How a heart transplant has given Suzanne a future

Suzanne Swinson

Suzanne feared she might die, but now her life is "wonderful, amazing", thanks to an organ donor, as she tells Sarah Brealey.

“I can hardly put it into words,” says Suzanne Swinson, 61, about her heart transplant. “Suddenly you have a future again, whereas a few days before you had no future. It’s the most amazing thing.”

Suzanne had been an active woman, a keen hill walker and skier. So when a visit to her doctor with a cough led to the discovery that she had advanced heart failure, she was deeply shocked. “I thought, ‘Somebody has made a mistake.’”

Suzanne expected to have only a few years to live, so decided to make the most of it. She carried on walking, going to the theatre, and enjoying time with family and friends. She says: “When my energy levels decreased, I found other ways of doing the things I loved. My walks became shorter and my binoculars became larger.” As she became more ill, Suzanne took up gentler pastimes, like drawing and painting, and discovered talents she never knew she had.

Everyone has had a transplant, everyone was doing the best they could, it was really positive

Two years after her diagnosis, she was admitted to hospital in a serious condition. She knew a transplant was her only hope of life, and it was one that she desperately wanted.

The hardest part was being prepared for a transplant, but the heart turned out not to be suitable – once this happened twice in the same night – and on another occasion a heart couldn’t be delivered because of severe weather.

After five weeks on the transplant list, Suzanne received a new heart. Her joy was mixed with grief for her donor – whose identity she doesn’t know – and the sorrow the family must be feeling.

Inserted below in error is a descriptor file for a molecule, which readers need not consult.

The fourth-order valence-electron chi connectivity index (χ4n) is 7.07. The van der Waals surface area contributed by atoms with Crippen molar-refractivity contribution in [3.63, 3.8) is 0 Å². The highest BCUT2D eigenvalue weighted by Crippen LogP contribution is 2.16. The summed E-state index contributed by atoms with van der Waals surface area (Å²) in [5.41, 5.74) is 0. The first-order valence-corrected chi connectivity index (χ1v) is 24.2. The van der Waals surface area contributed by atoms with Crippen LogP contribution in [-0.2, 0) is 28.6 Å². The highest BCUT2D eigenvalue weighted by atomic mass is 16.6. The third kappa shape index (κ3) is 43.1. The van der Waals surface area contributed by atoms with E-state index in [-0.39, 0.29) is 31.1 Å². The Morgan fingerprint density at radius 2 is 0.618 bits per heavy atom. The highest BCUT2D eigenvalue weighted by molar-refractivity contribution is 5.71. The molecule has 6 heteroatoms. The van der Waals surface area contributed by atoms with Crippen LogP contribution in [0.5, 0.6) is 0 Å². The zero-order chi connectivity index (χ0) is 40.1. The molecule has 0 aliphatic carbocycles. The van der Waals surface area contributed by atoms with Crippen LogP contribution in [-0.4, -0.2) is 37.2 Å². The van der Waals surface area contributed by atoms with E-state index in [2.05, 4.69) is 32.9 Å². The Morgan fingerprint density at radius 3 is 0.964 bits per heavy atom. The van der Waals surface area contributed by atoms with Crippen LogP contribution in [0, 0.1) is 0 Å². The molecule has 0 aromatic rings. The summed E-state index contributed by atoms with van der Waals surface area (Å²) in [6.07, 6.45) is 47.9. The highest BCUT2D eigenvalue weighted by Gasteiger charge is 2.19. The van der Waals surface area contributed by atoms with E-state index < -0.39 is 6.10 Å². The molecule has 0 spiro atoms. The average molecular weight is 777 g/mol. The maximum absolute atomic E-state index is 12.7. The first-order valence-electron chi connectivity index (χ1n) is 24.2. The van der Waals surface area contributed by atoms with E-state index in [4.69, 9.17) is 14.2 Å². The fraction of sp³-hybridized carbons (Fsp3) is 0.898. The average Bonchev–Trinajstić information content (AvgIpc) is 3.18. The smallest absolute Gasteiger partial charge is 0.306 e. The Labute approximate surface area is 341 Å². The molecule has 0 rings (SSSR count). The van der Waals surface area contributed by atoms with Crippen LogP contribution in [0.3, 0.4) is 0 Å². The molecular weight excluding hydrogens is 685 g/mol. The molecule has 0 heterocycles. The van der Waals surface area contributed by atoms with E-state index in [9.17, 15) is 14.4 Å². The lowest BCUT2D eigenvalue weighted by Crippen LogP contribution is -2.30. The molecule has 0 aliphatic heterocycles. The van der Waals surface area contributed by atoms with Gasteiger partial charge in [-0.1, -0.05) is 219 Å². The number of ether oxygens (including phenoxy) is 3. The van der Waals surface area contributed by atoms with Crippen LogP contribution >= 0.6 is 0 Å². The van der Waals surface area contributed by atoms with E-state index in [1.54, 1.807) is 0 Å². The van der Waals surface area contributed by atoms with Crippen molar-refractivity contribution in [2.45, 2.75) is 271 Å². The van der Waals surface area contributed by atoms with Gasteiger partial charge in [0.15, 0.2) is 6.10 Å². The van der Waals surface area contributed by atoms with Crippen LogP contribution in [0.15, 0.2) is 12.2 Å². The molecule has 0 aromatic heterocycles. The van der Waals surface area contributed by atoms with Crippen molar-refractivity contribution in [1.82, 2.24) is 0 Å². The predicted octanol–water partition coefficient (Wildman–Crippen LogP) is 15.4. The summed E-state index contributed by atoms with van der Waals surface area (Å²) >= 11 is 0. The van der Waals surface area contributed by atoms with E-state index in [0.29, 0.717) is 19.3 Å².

Three weeks later, Suzanne was able to return to her home in Bearsden, near Glasgow. She started walking again, gradually increasing what she did. Nine months later she returned to her job as a civil servant. She says: “Nobody has ever been so keen to return to work, and I received a wonderful welcome from my colleagues.”

Suzanne SwinsonAfter her transplant, it never occurred to Suzanne that she’d be able to do winter sports again. But as the anniversary of her transplant approached, she wanted to mark the occasion, and thought “I wonder whether I can…”

She took a few wobbly turns at an indoor ski centre, and never looked back. Gradually she increased what she could do, taking up cycling again, and though she wasn’t strong enough for curling at first, she could do that two years after the transplant. When she discovered that the World Winter Transplant Games were being held in the Alps in January, “It caught my imagination.”

She went on to win three medals for skiing, and her team (she was the skip) won gold for curling.

She says: “I met the most incredible, inspiring people. Everyone has had a transplant, everyone was doing the best they could, it was really positive.”

Suzanne, who is married with two grown-up sons, says she’s had a lot of support from family and friends. One of her biggest challenges, though, has been other people’s expectations. “The hardest challenge has been convincing people like my family to let me live an active life. The people around you don’t know what a person who’s had a transplant can and can’t do.

I feel quite determined to make the most of what I have been given

I feel quite determined to make the most of what I have been given, so I have carried my family on a quest to do as much as possible. But once I got over that, everyone has supported me really well.”

She’s very grateful to staff at the Golden Jubilee Hospital, where she had her transplant. And she’s been fundraising for the BHF as well as promoting awareness of organ donation. Suzanne says: “My donor is with me forever. I’ve never met their family but I know they have been through so much, and I am the gainer.”

Life now, she says, is “wonderful, amazing”. “I can do almost everything I could do before. I can’t walk up big hills any more, but I can get to the top if I drive to a high car park and walk from there. You can’t always do things in the same way, but you can adapt and do things differently.”

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